She’s A Therapy Dog

Pablo backs the stolen ambulance to the rear entrance of the Patiently Insane Home. El Hombre steps out of the ambulance, reaches around his back with his left hand, feels his gun tucked between his pants and back. The heft of the gun give El Hombre a secure feeling, the same way a baby feels when you give it its pacifier.

Farlo’s watching El Hombre and thinks, too bad he wasn’t breast fed or given a pacifier when he was a baby, it’s why he’s all screwed up. Breast feed all babies and give them a pacifier when they cry and they won’t want to play with guns when they grow up.

Joey’s sitting up on the stretcher. He looks at Farlo deep in thought, “What are you thinking?”

Farlo looks over, “I bet you were breast fed.”

“How’d you know?”

“I know. And, every time you cried, your mom gave you a pacifier.”

“How’d you know?”

“You’re afraid of guns.”


“Change of plans, kid. I told Pablo to bring a wheelchair. You’re going to sit in it and pretend your loco. It won’t be hard. Act natural,” said Farlo just as the back doors to ambulance swung open.

Pablo stood behind a wheel chair. El Hombre had his gun in his hand and was practicing a fast draw, western style.

Farlo looked at El Hombre, jumped off the back edge of the ambulance and walked over to El Hombre, “Try that fast draw one more time, I can outdraw you any day of the week and twice on Lunes, Martes, Miercoles, Viernes, and Sabado. I rest on Domingo.”

“You think you’re hot shit, Farlo. Where’s your gun?”

“It’s hidden. I can still reach it, and drop you before you can get a shot off. If you’re not man enough, put the gun away and get busy,” demanded Farlo.

“Nobody says I’m chicken. On the count of three draw. I’m going to be the bad dude that put Farlo down. One … Owe, oooh, aaah, stop, stop,” begged El Hombre. “You cheated man, you didn’t wait until I said three.”

“Tough. I’m keeping your gun. You mess this up tonight, I’m going to fix you so you can never be a father,” growled Farlo.

“Please man. I’m sorry. Keep the gun. I don’t want it.”

“Get your sorry butt off the ground and help Pablo bring Joey to the entrance door.”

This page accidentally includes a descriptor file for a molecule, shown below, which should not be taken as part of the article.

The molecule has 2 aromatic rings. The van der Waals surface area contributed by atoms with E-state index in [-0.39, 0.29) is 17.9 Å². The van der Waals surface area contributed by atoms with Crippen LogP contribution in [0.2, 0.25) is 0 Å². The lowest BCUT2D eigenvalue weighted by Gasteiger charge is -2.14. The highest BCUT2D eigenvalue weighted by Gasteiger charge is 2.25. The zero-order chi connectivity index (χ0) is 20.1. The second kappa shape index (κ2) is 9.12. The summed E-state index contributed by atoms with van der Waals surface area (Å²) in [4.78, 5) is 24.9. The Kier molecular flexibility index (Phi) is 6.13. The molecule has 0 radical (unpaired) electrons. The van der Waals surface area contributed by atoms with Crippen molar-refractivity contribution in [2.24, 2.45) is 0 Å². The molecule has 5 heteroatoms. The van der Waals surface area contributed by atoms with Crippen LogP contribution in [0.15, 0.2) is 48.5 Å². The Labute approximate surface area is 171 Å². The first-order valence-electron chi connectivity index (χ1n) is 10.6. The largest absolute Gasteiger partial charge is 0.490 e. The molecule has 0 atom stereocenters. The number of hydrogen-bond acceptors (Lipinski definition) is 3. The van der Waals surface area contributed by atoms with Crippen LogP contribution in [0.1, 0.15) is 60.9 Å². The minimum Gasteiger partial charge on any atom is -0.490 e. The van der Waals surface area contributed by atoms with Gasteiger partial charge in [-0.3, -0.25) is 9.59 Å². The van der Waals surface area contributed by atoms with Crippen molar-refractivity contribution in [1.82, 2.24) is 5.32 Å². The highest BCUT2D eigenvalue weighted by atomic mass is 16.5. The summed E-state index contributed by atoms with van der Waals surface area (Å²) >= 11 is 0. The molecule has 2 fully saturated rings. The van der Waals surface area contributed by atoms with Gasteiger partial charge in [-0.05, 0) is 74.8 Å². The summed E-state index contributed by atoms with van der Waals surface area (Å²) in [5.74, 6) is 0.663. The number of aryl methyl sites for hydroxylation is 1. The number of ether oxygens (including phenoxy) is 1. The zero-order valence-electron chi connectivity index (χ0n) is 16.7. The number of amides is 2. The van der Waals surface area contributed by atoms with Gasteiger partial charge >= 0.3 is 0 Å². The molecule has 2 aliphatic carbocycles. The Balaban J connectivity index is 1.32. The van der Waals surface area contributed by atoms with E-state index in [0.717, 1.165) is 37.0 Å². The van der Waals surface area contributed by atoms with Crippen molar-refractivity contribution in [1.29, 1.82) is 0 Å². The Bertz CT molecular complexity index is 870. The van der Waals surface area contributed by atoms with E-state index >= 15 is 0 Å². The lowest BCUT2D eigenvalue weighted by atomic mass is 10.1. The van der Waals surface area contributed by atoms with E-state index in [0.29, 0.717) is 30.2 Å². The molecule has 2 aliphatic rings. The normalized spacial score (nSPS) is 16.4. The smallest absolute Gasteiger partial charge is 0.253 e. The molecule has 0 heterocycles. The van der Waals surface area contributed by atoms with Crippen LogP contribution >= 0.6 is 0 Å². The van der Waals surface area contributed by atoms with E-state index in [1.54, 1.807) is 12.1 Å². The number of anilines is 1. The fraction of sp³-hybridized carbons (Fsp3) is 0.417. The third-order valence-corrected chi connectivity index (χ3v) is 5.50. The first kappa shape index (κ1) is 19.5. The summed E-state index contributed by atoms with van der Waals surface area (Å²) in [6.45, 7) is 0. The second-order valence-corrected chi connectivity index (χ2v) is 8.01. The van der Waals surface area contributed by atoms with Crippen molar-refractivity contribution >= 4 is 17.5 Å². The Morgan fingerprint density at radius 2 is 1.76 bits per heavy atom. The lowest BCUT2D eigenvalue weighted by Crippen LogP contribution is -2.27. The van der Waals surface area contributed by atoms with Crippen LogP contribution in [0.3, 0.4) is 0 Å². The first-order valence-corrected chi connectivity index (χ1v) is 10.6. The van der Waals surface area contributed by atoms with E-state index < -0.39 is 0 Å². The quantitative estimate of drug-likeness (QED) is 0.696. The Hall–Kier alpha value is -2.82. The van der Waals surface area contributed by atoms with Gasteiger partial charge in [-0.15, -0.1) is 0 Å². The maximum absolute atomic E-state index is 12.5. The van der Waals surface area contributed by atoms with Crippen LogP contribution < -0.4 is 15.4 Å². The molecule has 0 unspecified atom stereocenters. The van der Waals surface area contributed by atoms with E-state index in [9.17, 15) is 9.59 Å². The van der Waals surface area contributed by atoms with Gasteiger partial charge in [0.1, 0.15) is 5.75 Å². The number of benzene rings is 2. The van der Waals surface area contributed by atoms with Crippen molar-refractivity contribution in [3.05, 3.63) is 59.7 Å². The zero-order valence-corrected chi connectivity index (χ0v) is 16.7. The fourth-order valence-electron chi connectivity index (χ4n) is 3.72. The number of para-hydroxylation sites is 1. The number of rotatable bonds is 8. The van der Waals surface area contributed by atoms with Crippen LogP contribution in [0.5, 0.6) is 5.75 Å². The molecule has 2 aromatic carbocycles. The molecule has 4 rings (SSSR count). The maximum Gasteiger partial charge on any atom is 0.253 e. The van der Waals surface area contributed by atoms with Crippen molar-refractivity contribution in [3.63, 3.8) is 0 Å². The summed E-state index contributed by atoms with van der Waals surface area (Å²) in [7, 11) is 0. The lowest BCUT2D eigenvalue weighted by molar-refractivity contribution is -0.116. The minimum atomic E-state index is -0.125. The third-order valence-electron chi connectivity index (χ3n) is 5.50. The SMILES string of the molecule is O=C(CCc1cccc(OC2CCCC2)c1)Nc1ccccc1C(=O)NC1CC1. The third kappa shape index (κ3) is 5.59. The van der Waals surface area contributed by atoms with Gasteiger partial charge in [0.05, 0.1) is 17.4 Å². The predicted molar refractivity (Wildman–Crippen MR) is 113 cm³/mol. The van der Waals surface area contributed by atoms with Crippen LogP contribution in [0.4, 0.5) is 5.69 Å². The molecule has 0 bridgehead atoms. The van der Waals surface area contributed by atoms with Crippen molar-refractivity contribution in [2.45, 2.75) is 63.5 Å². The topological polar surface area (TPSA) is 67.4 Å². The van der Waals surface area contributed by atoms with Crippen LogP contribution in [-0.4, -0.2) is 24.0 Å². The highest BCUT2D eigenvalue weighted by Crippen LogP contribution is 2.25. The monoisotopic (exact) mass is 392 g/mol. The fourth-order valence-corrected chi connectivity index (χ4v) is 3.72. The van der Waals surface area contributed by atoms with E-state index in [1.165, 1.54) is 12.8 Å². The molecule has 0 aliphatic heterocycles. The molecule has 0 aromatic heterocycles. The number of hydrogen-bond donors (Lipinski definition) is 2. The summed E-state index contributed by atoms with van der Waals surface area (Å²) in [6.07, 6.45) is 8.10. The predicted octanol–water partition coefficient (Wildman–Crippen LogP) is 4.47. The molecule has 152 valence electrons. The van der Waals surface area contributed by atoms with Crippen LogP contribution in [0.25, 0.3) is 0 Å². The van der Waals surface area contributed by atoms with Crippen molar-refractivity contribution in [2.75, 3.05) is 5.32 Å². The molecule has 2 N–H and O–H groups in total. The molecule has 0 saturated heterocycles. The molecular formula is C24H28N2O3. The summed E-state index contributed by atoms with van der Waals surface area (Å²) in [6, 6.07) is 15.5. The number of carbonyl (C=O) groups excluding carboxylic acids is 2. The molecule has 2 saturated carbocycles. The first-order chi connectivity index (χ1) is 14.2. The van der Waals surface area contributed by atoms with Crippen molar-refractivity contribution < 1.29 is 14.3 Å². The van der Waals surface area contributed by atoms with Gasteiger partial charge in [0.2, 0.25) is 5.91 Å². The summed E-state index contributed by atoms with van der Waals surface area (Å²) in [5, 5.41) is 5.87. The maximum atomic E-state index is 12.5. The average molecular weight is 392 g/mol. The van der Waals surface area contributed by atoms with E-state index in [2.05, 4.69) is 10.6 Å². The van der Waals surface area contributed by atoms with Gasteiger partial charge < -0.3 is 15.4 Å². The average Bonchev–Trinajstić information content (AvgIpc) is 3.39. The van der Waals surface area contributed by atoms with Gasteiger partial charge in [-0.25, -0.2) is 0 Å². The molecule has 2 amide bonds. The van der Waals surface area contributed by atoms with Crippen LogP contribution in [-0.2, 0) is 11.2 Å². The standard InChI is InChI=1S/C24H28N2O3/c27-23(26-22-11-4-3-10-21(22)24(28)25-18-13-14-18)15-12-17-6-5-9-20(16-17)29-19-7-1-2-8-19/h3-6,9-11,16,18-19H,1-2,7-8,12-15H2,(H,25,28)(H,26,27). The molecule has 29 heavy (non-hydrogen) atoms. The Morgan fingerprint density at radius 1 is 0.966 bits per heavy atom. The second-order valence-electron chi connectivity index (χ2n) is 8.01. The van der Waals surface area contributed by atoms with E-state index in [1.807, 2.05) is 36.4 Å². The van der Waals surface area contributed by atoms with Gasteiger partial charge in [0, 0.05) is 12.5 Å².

Farlo, Pablo, and El Hombre stood by the door.  Tina stood next to Farlo. Farlo looked down the side of the building and saw scattered boxes. Rats were scurry in and out of the boxes carrying food refuse back to their rat’s nest. He motioned El Hombre and Pablo out of the way, pulled the gun out of his scrub’s waist band and fired five shots, one after the other. Five rats flipped up, over and landed still.

“That’s some shooting, man,” said El Hombre.

“That’s what I do to four legged and two legged rats, comprehende,” snarled Farlo.

“I’m cool.”

“Press the button. I don’t have all night,” said Farlo. Tina barked.

Joey got out of his wheelchair and pressed the button. Two minutes went by, nobody came. Farlo took out the gun and fired two shots into the lock. He turned to Pablo, “Wait 15 minutes then take off.” He got behind Joey, pushed him in, and entered a long, dismal corridor, barely lit with fifty watt bulbs. Cobwebs hung from anything that could anchor a cobweb.

Joey whispered, “A security guard is coming our way.”

“So?” said Farlo.

“What do I do?”

“Multiple choice: sing a song, go to sleep, let me whack you aside the head, or all the above.”

“I choose option B.”

The guard, about Farlo’s height, but paunchy, and wearing a ball cap that said security held up his hand, “Where are you going? You can’t have a dog in here.”

“This idiot tried to escape. I caught him just in time. I’m taking him back to his room. Tina is a therapy dog,” said Farlo in a low, gruff, no nonsense voice.

“I’ve never seen you around here. I never seen a dog around here either,” said the guard.

“I’ve never seen you around here, you new?” asked Farlo.

“Not me.”

“Me neither. Now get out of my way before I run your ass over. Or, sic Tina on you,” growled Farlo. T

“Hey, take it easy. I’m only doing my job,” said the guard holding his hands up in surrender.

Farlo said, “I got to take care of Harry J next. What room is he in?”

“He was in room ten. They moved him today to room fifteen. Then twenty minutes ago they carried him out in a body bag.”

“He died?” said Farlo.

“No. They put him a body bag so he wouldn’t scream or try to escape. He’s a crazy one. He keeps talking about some nut job rescuing him,” said the guard.

“Where’d they take him? He has my watch,” said Joey.

“You the nut job?” asked the guard.

“Un huh,” said Joey.

The security guard looked at Farlo, “They took Harry J to the Last Stop Assisted Care Facility. It’s over by the Heavenly Haven Cemetery.”

“See you later” said Farlo.

“Where you going?” said the guard.

“I promised this nut job, he could see Harry J tonight. I never go back on a promise. You got a problem with that?” said Farlo. Tina showed her fangs.

“Not me. I never seen yah. Bye.”

Just as Farlo, Tina, and Joey cleared the door where the ambulance was supposed to be waiting, they saw it heading down the driveway.

“What about my clothes?” asked Joey.

“Turn your hospital gown into a fashion statement. We got to heist a car.”

“Huh?” said Joey.


Will they ever rescue Harry J? Why was Harry J carried out in a body bag? Who’s Farlo?



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